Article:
Revised Guidelines on Stroke Prevention Include New Research and Advances

Healthy lifestyle choices and emergency room interventions can help prevent first-time strokes, according to revised American Heart Association/American Stroke Association guidelines. The guidelines were last updated in 2006.

“Between 1999 and 2006, there has been over a 30% reduction in stroke death rates in the United States and we think the majority of the reduction is coming from better prevention,” Larry B. Goldstein, MD, chairman of the statement writing committee and director of the Duke Stroke Center in Durham, N.C., stated in a press release.

Prior to this, the incidence of stroke may have been increasing. The statement cites a 39% rise in hospitalizations between 1988 and 1997. As the population continues to age, the total number of Americans having a stroke is expected to rise.

More than 77% of the 795,000 strokes occurring in Americans each year are first events. The third leading cause of death in the United States after heart disease and cancer, stroke is a significant economic and social burden and one of the major causes of disability in adults.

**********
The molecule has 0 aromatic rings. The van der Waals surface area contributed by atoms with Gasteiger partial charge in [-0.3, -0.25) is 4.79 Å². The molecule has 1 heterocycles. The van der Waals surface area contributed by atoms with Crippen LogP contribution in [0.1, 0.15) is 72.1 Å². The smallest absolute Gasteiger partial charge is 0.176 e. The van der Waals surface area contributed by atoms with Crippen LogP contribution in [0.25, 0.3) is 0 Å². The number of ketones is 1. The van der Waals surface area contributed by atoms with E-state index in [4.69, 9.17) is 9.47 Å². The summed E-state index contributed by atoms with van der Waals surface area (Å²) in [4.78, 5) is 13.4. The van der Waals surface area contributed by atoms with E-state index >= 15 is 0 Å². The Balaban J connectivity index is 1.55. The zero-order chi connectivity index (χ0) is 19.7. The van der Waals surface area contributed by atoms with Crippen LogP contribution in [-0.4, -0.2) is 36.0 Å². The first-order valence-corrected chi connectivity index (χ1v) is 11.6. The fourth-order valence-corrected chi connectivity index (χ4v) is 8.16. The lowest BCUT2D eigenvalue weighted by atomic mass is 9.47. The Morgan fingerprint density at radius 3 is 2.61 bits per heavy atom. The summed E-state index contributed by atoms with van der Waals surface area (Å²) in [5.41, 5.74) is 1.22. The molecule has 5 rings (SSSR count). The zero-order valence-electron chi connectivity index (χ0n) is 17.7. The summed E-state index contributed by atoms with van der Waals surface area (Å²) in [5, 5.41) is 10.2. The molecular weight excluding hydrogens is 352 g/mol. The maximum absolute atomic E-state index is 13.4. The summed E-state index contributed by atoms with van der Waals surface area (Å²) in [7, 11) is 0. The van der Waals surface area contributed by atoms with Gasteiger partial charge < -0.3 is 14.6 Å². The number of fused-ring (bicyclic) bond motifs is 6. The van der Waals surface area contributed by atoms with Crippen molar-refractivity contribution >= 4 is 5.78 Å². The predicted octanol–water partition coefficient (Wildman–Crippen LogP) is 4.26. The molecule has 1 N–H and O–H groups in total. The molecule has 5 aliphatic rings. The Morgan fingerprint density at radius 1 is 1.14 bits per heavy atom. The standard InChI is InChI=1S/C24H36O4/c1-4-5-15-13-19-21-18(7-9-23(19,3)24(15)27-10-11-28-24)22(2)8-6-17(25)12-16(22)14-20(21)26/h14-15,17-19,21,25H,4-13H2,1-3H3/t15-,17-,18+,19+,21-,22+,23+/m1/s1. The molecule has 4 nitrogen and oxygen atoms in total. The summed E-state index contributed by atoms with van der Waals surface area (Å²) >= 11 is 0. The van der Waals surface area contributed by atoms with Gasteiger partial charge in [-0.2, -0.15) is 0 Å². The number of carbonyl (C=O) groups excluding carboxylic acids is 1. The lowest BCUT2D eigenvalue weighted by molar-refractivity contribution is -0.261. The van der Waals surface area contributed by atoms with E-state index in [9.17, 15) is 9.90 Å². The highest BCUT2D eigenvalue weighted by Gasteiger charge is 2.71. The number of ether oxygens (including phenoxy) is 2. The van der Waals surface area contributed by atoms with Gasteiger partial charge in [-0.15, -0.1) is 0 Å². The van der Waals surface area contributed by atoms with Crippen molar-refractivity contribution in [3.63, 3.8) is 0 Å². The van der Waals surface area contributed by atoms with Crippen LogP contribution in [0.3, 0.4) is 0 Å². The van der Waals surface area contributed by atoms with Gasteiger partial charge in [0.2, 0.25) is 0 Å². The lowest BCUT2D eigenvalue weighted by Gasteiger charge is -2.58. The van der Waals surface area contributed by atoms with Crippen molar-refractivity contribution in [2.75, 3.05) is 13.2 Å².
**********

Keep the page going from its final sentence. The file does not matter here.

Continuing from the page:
For the first time, the prevention guidelines address stroke as a broad continuum of related events, including ischemic stroke, non-ischemic stroke and transient ischemic attack (TIA). For prevention, there is often little difference along the stroke spectrum, according to Goldstein.

The new guidelines feature several key prevention updates based on recent research. They include healthy lifestyle choices including proper diet and exercise, changes that could lower the risk of stroke my as much as 80%. Additionally, emergency room physicians are asked to identify high-risk patients and make appropriate referrals for preventive therapy. For some people, genetic screening may be appropriate, though it is still not recommended for the general population. An aspirin regimen, while it will not prevent a first stroke in low-risk persons or those with diabetes or asymptomatic peripheral artery disease, it is recommended for those whose risk is high enough for the reduction in stroke risk to outweigh the bleeding risks of aspirin.

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